Field of Dreams: if you build it, they will come!

March 12, 2010, 5:03 pm
Filed under: Opinion | Tags: , ,

“Traditionalist” Anglo-Catholics are frequently depicted as misogynists, looking to Rome simply in order to escape from women priests and bishops in the Church of England. While this may be true of a few, for very many the opposite is true. We oppose the introduction of women priests and bishops because we see it as finally scuppering our long-held dream of reconciliation with Rome. Let me explain.

I was born in 1939 and brought up in the Church of England, although our family practice was largely attendance at Mattins in the parish church on Sundays. My early education was in Church schools, but on reaching secondary school I went through a period of adolescent doubt. However, by my middle teens I had become convinced of the truth of the Christian faith in its Catholic form, and at the age of seventeen was received into the Catholic Church by the Franciscans of St Bonaventure’s parish in Bristol. I found Catholic doctrine intellectually convincing, and Catholic practice emotionally satisfying. In due course, led by devotion to St Francis, I entered his Order and for seven years of noviciate and study I prepared for priestly ordination, which took place in 1965. During this time the initiative of Pope John XXIII in calling the Second Vatican Council deeply influenced my student days, especially the ecumenical dimension that looked for the re-uniting of all Christians. I recall reading the History of the World Council of Churches co-edited by Bishop Oliver Tomkins, finding it a fascinating story.

After ordination I was sent to Nottingham University to study mathematics and philosophy, living at the friary. In the circumstances, I was an untypical member of the community, which was largely concerned with parish ministry. I made many new friends, including married Anglican clergy, and gained a new perspective on the Church of England. Anglican life on-campus at Nottingham was strongly Anglo-Catholic, and my friends included an Anglican religious, a former curate of All Saint’s Clifton and a future vicar of the parish. Anglicanism thus presented itself to me as soundly Catholic in doctrine and practice. At the same time, developments in the wider world, such as the meeting of Archbishop Michael Ramsey and Pope Paul VI in Rome, and the very generous language of the latter about “a beloved sister Church”, to be hopefully united with but not absorbed by Rome, made it seem entirely realistic to think of a re-union of the Churches within my own lifetime.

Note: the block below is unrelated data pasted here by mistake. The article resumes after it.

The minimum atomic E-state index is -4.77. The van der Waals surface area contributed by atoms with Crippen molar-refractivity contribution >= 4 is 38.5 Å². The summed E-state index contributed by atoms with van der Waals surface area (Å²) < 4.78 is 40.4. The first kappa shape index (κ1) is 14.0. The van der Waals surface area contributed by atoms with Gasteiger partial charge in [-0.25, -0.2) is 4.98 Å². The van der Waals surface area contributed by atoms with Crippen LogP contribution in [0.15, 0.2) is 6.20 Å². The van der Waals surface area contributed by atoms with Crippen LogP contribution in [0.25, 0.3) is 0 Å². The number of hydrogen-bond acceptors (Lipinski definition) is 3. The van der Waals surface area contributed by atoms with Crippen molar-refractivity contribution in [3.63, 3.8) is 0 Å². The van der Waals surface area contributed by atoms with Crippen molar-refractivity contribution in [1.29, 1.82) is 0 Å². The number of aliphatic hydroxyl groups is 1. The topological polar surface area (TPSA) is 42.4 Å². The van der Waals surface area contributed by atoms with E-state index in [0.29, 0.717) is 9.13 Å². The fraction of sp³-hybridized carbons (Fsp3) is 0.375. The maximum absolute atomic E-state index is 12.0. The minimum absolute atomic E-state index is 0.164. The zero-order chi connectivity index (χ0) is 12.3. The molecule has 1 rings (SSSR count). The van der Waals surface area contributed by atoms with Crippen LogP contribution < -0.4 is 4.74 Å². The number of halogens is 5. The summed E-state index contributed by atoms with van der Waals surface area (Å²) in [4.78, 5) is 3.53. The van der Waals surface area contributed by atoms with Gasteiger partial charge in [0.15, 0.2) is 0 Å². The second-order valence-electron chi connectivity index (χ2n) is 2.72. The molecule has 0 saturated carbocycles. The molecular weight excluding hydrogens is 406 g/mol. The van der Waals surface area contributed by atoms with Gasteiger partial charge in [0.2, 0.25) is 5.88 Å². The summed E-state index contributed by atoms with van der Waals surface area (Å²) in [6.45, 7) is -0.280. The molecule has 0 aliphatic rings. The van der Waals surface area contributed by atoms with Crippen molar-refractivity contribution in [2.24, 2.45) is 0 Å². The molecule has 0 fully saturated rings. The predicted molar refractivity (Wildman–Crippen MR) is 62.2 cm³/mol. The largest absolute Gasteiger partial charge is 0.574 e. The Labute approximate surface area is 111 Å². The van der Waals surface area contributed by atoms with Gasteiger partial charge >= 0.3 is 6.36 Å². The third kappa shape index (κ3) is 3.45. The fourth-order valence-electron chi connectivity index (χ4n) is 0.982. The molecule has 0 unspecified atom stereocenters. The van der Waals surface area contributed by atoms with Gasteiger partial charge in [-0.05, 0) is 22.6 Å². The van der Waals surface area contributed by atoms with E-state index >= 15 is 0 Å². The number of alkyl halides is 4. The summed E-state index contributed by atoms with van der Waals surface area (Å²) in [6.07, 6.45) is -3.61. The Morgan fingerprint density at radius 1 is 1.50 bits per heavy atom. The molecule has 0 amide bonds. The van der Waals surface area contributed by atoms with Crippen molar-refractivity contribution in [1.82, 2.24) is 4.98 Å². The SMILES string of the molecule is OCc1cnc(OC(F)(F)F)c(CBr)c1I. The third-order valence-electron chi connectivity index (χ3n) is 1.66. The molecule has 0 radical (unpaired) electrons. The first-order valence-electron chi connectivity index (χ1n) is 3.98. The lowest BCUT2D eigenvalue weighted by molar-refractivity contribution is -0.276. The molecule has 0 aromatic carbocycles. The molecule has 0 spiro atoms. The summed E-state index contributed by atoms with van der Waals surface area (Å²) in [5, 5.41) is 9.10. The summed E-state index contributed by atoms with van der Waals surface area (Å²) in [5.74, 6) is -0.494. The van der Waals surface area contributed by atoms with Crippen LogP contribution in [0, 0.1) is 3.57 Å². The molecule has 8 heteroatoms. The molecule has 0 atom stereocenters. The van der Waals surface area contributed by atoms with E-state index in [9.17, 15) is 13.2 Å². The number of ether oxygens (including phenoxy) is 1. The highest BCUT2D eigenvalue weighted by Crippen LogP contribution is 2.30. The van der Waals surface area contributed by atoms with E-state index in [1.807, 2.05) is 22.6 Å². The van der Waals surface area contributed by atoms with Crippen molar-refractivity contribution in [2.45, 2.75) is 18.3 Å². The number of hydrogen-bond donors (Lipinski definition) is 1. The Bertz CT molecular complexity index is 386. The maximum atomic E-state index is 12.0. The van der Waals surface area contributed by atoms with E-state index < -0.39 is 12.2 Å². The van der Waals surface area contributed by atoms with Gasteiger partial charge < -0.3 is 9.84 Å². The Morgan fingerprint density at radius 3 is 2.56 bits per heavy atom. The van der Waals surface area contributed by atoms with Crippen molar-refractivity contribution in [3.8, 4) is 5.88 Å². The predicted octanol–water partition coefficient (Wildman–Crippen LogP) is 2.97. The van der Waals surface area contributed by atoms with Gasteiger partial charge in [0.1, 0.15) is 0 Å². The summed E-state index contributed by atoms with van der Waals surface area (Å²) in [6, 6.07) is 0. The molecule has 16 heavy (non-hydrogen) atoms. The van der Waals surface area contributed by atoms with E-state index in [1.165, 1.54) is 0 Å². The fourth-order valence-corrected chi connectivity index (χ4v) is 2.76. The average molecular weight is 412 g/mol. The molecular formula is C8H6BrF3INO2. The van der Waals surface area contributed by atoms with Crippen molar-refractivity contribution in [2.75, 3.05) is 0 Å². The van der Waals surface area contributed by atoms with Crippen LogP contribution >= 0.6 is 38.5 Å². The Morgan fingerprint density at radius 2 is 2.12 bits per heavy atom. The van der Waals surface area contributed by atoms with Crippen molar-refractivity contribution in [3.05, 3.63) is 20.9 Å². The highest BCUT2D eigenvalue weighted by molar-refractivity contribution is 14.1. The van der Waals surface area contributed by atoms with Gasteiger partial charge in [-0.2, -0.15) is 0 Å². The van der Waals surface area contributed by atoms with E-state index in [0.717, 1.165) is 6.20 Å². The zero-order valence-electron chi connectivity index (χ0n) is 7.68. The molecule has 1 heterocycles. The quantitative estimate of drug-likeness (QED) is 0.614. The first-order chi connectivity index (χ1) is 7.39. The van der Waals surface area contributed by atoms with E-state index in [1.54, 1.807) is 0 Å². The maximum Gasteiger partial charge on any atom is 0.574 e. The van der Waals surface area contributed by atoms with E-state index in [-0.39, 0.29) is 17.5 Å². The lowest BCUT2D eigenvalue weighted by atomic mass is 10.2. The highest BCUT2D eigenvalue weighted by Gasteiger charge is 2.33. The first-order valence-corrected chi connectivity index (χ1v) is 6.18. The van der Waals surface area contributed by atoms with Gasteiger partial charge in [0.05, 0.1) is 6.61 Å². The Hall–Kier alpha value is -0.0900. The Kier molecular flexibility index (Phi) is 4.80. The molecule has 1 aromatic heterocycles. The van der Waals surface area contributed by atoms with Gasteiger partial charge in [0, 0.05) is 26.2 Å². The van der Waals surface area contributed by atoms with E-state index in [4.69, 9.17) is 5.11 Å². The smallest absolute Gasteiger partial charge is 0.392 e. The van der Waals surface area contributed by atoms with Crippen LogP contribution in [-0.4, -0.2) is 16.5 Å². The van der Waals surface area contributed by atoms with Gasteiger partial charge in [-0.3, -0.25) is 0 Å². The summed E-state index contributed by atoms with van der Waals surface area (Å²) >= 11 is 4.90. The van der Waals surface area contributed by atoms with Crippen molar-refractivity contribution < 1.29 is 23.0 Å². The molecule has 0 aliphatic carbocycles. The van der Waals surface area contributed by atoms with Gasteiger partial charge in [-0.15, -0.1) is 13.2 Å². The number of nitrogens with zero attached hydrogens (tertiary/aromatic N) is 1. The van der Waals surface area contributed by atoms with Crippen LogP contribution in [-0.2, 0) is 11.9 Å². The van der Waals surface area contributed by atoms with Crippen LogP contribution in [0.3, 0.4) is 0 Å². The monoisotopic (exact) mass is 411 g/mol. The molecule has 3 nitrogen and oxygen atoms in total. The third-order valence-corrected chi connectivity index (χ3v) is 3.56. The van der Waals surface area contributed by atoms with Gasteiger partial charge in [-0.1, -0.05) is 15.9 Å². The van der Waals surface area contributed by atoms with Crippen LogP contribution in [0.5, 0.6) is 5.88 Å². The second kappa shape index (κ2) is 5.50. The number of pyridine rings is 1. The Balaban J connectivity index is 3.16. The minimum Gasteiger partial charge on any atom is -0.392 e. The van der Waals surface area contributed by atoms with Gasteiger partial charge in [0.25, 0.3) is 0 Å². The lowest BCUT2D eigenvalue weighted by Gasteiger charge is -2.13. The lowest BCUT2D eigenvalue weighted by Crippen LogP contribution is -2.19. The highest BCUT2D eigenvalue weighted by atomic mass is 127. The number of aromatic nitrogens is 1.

Dissatisfaction with community life and a certain envy of the happy domestic life of Anglican clergy friends (together with voices in the Catholic Church asserting that married priests were “only a matter of time”) made me ask whether I could not serve our Lord as well as a priest in the Anglican Church as in the Catholic. It was a difficult time for me, but I wish to emphasise that when I decided, more than forty years ago, to return to the Church of England, it was in the firm belief that the Anglo-Catholicism I admired was the authentic and main-stream expression of Anglican faith and practice, and that a reconciliation with the Holy See was only a matter of time.

After a short re-orientation at Lincoln Theological College (then also strongly Anglo-Catholic), I was appointed Curate in the Diocese of Bristol, then led by Bishop Oliver Tomkins, that pioneer of Christian Unity. The parish I served in was in the Catholic tradition, as were the parishes I moved on to as parish priest, in Swindon and Bristol. However, I soon came to realise that the Church of England as a whole was by no means exclusively Anglo-Catholic, but had strong Protestant and Liberal components as well. It was the influence of the latter I found most disturbing, as it pressed for relaxation of the Church’s position in relation to divorce and re-marriage, and in respect of the ordination of women. Naively, perhaps, I had never even considered the question of “same-sex marriage”. By this stage, I was happily married myself and a parent, a state which (I would say) had an entirely beneficial influence on my priestly ministry in a parish situation.

After forty years in the Church of England, I have sadly concluded that it is not in heart and mind a truly Catholic body after all, although parts of it are very soundly Catholic in belief and practice. Over this time, Anglicanism has become more and more affected by liberal theology, and its practice has weakened accordingly. After the decision to include women in the priesthood, I did not feel able to hold office in the Church, although the provision of alternative Episcopal care (the “flying bishops”) made it possible to carry on in priestly ministry, latterly at All Saints’ Clifton.